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Testing Java using the Spock Framework

10.21.2012
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The testing framework Spock is a powerful DSL built on Groovy which enables easily writable and extremely readable tests which lends itself well to software development processes like TDD and BDD.

As an example of how much clarity Spock and Groovy bring to testing I'll compare it with the tests for the ForkJoinPool example class InterpolationService.

Every Spock test (or specification) extends spock.lang.Specification. This abstract class uses Spock's JUnit runner, org.spockframework.runtime.Sputnik, and contains useful methods for writing tests eg creating mock objects

There are four main aspects to a specification: Fields, Fixtures, Features and Helpers. There is no point going into depth on each as there are well documented on the Spock Basics wiki but we'll certainly concentrate on Features with respect to the comparison with the JUnit InterpolationService tests.

Features are instance methods which must contain at least one block where a block is one of six methods: setup, when, then, expect, cleanup and where. The blocks setup and cleanup are as you might expect but others are described in more detail below.

First though and the first few lines of the InterpolationServiceTest are shown below:
package com.city81.interpolation.service
 
import spock.lang.*
 
class InterpolateServiceTest extends Specification {
 
    @Shared def interpolateService = new InterpolateService()
The class under test ie InterpolationService is marked as being @Shared (ie all features use the same instance).  This annotation is ideal for expensive resources like a DB connection.

Next the first feature which tests the interpolation of two numbers with an even number of steps:
def "interpolate two numbers with even no. of steps"() {
             
            expect:
            interpolateService.interpolate(a, b, c) == d
             
            where:
            a   | b    | c | d
            5.0 | 25.0 | 4 | [5.0, 10.0, 15.0, 20.0, 25.0]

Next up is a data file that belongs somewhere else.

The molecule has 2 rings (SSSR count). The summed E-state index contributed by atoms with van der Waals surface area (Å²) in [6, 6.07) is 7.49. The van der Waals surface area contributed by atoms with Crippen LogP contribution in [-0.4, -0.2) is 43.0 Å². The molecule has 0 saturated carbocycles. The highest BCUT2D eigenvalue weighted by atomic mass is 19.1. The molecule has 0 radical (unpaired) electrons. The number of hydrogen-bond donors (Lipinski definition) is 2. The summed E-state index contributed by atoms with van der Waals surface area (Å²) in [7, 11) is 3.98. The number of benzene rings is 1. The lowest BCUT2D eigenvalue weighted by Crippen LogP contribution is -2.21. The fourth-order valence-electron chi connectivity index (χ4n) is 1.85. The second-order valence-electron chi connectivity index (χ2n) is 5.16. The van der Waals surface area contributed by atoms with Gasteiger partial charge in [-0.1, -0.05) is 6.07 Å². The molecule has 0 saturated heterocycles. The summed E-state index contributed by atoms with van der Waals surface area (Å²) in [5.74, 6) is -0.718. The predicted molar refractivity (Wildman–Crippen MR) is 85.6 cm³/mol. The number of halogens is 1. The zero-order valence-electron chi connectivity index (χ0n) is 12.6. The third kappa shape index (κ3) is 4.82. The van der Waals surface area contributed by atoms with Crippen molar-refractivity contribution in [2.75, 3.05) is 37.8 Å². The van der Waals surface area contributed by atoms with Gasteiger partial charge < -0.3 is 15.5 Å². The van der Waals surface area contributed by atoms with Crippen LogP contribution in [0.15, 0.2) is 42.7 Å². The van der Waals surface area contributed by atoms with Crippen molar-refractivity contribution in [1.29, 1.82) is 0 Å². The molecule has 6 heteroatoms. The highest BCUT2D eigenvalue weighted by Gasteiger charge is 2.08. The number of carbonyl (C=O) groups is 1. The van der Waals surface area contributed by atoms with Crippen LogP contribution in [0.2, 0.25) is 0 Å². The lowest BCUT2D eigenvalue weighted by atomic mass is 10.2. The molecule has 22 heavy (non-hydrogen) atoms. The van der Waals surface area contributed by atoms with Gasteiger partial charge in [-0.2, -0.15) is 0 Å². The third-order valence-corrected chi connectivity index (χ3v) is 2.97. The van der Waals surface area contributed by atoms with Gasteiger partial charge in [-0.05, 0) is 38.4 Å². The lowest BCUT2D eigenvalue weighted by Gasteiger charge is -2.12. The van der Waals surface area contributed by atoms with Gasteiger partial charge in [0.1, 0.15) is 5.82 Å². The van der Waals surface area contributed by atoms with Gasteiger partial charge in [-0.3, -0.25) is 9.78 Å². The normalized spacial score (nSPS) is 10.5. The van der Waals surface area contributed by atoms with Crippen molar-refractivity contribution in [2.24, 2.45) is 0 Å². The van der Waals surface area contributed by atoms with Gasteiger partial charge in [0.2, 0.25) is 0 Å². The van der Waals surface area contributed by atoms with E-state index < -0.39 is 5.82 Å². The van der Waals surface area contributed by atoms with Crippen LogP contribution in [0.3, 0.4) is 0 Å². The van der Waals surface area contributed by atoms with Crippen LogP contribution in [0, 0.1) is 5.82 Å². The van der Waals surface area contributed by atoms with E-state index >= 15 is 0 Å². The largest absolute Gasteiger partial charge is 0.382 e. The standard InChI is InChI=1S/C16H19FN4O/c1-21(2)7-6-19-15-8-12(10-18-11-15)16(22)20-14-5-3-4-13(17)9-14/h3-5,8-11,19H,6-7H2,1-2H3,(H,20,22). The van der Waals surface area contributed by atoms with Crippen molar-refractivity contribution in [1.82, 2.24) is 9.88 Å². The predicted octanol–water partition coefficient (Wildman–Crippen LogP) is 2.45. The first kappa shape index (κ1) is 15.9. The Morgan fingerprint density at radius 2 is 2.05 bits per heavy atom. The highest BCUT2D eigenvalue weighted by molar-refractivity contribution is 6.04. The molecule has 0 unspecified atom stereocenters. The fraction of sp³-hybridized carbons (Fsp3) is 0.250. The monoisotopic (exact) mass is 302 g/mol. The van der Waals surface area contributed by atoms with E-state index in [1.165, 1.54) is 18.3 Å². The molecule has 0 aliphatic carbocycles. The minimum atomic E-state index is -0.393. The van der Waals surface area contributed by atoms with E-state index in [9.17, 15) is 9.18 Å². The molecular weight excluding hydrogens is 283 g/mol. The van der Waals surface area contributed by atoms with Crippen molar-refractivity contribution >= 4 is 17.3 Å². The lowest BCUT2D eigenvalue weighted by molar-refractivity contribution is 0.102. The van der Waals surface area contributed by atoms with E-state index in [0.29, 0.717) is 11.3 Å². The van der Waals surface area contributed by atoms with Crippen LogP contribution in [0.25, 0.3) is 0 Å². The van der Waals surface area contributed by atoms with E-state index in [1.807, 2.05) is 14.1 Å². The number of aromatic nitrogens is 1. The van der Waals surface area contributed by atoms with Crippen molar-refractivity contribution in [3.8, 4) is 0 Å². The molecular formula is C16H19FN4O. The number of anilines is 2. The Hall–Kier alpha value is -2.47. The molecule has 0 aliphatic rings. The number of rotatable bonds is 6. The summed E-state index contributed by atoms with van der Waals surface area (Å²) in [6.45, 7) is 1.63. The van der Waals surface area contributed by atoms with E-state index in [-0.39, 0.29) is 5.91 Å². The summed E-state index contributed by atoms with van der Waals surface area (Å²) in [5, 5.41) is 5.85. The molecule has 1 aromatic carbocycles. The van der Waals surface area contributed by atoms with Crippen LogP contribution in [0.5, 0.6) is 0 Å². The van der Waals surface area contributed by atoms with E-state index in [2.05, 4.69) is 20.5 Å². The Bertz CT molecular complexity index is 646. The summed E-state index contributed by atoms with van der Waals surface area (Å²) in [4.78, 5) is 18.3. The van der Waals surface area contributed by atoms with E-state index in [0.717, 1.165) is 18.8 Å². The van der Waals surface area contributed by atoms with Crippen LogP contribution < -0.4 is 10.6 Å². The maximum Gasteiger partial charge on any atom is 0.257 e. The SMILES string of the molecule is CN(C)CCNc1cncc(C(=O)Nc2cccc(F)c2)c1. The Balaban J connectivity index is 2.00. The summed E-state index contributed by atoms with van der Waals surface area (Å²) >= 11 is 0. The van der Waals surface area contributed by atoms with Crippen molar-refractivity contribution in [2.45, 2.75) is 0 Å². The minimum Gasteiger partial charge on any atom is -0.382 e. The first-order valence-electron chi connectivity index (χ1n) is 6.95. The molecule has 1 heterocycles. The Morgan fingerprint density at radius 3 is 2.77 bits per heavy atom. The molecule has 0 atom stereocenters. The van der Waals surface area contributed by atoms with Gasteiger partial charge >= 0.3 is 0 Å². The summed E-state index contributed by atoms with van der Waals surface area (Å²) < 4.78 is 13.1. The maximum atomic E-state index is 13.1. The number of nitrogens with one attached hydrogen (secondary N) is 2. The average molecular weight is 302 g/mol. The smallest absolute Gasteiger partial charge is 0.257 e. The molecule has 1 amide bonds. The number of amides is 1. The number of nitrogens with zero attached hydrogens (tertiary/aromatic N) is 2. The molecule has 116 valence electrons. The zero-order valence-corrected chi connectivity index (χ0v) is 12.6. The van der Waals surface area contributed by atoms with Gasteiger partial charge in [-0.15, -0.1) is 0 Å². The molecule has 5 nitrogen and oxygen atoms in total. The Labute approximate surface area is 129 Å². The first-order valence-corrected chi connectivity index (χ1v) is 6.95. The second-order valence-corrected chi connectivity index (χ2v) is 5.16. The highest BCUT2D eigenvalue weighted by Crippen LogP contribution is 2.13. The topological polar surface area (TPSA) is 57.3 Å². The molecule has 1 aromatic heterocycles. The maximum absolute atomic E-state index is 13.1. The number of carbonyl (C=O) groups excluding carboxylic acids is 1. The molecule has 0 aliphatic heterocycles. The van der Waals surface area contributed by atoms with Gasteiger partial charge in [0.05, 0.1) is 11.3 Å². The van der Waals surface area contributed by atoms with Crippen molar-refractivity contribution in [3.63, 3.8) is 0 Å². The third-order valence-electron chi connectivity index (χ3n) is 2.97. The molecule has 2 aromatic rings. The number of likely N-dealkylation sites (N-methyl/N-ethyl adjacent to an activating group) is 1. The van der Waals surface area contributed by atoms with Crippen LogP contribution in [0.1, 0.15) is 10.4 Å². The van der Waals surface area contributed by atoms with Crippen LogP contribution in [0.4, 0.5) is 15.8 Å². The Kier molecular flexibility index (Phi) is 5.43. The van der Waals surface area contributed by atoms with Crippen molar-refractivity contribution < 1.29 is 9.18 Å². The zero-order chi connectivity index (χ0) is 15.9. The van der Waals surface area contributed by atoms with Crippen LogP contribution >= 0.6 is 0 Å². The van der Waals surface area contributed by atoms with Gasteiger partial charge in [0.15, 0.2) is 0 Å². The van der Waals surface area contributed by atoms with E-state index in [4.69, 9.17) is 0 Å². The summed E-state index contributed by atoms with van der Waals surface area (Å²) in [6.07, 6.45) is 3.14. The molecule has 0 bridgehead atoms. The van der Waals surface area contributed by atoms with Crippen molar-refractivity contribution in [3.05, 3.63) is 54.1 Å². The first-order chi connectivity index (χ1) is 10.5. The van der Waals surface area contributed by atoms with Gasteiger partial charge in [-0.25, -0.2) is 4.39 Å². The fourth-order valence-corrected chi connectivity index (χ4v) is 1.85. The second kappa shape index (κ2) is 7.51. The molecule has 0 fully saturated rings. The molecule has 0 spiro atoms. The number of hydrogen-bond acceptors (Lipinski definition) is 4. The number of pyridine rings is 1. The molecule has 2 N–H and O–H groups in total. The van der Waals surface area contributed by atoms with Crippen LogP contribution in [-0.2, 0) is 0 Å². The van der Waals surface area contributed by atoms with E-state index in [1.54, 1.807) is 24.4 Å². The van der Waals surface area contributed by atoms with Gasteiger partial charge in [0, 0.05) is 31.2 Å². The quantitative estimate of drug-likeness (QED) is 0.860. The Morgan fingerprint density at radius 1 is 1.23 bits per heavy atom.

}
The equivalent JUnit assert test method would be:
@Test
 public void testInterpolateTwoValues() {
     List<Double> interpolatedList =
         interpolateService.interpolate(5.0, 25.0, 4);
 
    assertEquals(5, interpolatedList.size());
    assertEquals(5.0, interpolatedList.get(0), 0);
    assertEquals(10.0, interpolatedList.get(1), 0);
    assertEquals(15.0, interpolatedList.get(2), 0);
    assertEquals(20.0, interpolatedList.get(3), 0);
    assertEquals(25.0, interpolatedList.get(4), 0);
}
The clarity in what you are testing is easy to see and it is so easy with Spock just to add another where line to test another scenario:
def "interpolate two numbers with even no. of steps"() {
 
            expect:
            interpolateService.interpolate(a, b, c) == d
 
            where:
            a   | b    | c | d
            5.0 | 25.0 | 4 | [5.0, 10.0, 15.0, 20.0, 25.0]
            2.0 | 14.0 | 6 | [2.0, 4.0, 6.0, 8.0, 10.0, 12.0, 14.0]
            }

It is also worth noting at this point that Groovy uses BigDecimal for floating number numbers but if you want to denote doubles then numbers can be appended with a d eg 5.0d, -15.0d

Whilst the above demonstrates the expect and where blocks, the below shows how to test for exceptions using when and then blocks:
def "interpolate two numbers where first arg is null"() {
        
            when:
            interpolateService.interpolate(null, 25.0, 4)
 
            then:
            thrown(IllegalArgumentException)
            }
An alternative approach to using thrown(IllegalArgumentException) could be to bind a variable to access the exception:
then:
            IllegalArgumentException e = thrown()
            e.cause == InterpolateService.VALUE_ARG_NOT_NULL_EXCP_TEXT

You can also use the when and then blocks to order interactions although not if the first when throws an exception.

There is much more on Spock on it's Google code pages and the above only describes a few basics but the next post will look at Mocking and also examine it's use with Spring by testing code from a previous post. Might even get the Groovy code formatting working by then too!
Published at DZone with permission of Geraint Jones, author and DZone MVB. (source)

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